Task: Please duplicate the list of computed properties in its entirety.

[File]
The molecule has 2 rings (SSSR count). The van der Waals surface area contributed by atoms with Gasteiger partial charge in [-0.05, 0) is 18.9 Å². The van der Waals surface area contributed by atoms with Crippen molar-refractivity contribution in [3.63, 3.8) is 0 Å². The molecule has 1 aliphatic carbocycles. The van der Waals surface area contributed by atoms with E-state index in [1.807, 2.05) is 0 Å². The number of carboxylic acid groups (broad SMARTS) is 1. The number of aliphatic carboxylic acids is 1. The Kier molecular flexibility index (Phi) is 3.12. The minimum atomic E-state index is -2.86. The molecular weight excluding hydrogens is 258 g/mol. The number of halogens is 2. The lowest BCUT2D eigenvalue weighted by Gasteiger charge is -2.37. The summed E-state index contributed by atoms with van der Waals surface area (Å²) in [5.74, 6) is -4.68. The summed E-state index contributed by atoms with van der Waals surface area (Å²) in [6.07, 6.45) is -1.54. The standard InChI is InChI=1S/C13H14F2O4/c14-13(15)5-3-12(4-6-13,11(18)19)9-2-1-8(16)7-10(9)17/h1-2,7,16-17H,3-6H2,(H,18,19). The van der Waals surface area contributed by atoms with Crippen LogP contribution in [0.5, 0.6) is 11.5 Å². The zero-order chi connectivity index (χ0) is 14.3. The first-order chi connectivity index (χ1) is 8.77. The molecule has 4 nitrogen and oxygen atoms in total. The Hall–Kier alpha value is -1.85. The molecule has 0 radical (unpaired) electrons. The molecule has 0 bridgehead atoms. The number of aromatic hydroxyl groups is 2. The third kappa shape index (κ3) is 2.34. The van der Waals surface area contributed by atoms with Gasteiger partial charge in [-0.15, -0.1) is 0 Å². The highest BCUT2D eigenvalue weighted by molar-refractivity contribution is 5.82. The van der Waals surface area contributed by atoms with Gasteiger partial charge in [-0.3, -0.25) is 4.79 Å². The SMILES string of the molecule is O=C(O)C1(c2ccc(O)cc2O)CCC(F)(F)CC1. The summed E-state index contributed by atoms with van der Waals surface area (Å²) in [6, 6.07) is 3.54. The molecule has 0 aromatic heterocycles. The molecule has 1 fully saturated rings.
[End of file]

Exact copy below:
The molecule has 2 rings (SSSR count). The van der Waals surface area contributed by atoms with Gasteiger partial charge in [-0.05, 0) is 18.9 Å². The van der Waals surface area contributed by atoms with Crippen molar-refractivity contribution in [3.63, 3.8) is 0 Å². The molecule has 1 aliphatic carbocycles. The van der Waals surface area contributed by atoms with E-state index in [1.807, 2.05) is 0 Å². The number of carboxylic acid groups (broad SMARTS) is 1. The number of aliphatic carboxylic acids is 1. The Kier molecular flexibility index (Phi) is 3.12. The minimum atomic E-state index is -2.86. The molecular weight excluding hydrogens is 258 g/mol. The number of halogens is 2. The lowest BCUT2D eigenvalue weighted by Gasteiger charge is -2.37. The summed E-state index contributed by atoms with van der Waals surface area (Å²) in [5.74, 6) is -4.68. The summed E-state index contributed by atoms with van der Waals surface area (Å²) in [6.07, 6.45) is -1.54. The standard InChI is InChI=1S/C13H14F2O4/c14-13(15)5-3-12(4-6-13,11(18)19)9-2-1-8(16)7-10(9)17/h1-2,7,16-17H,3-6H2,(H,18,19). The van der Waals surface area contributed by atoms with Crippen LogP contribution in [0.5, 0.6) is 11.5 Å². The zero-order chi connectivity index (χ0) is 14.3. The first-order chi connectivity index (χ1) is 8.77. The molecule has 4 nitrogen and oxygen atoms in total. The Hall–Kier alpha value is -1.85. The molecule has 0 radical (unpaired) electrons. The molecule has 0 bridgehead atoms. The number of aromatic hydroxyl groups is 2. The third kappa shape index (κ3) is 2.34. The van der Waals surface area contributed by atoms with Gasteiger partial charge in [-0.15, -0.1) is 0 Å². The highest BCUT2D eigenvalue weighted by molar-refractivity contribution is 5.82. The van der Waals surface area contributed by atoms with Gasteiger partial charge in [-0.3, -0.25) is 4.79 Å². The SMILES string of the molecule is O=C(O)C1(c2ccc(O)cc2O)CCC(F)(F)CC1. The summed E-state index contributed by atoms with van der Waals surface area (Å²) in [6, 6.07) is 3.54. The molecule has 0 aromatic heterocycles. The molecule has 1 fully saturated rings.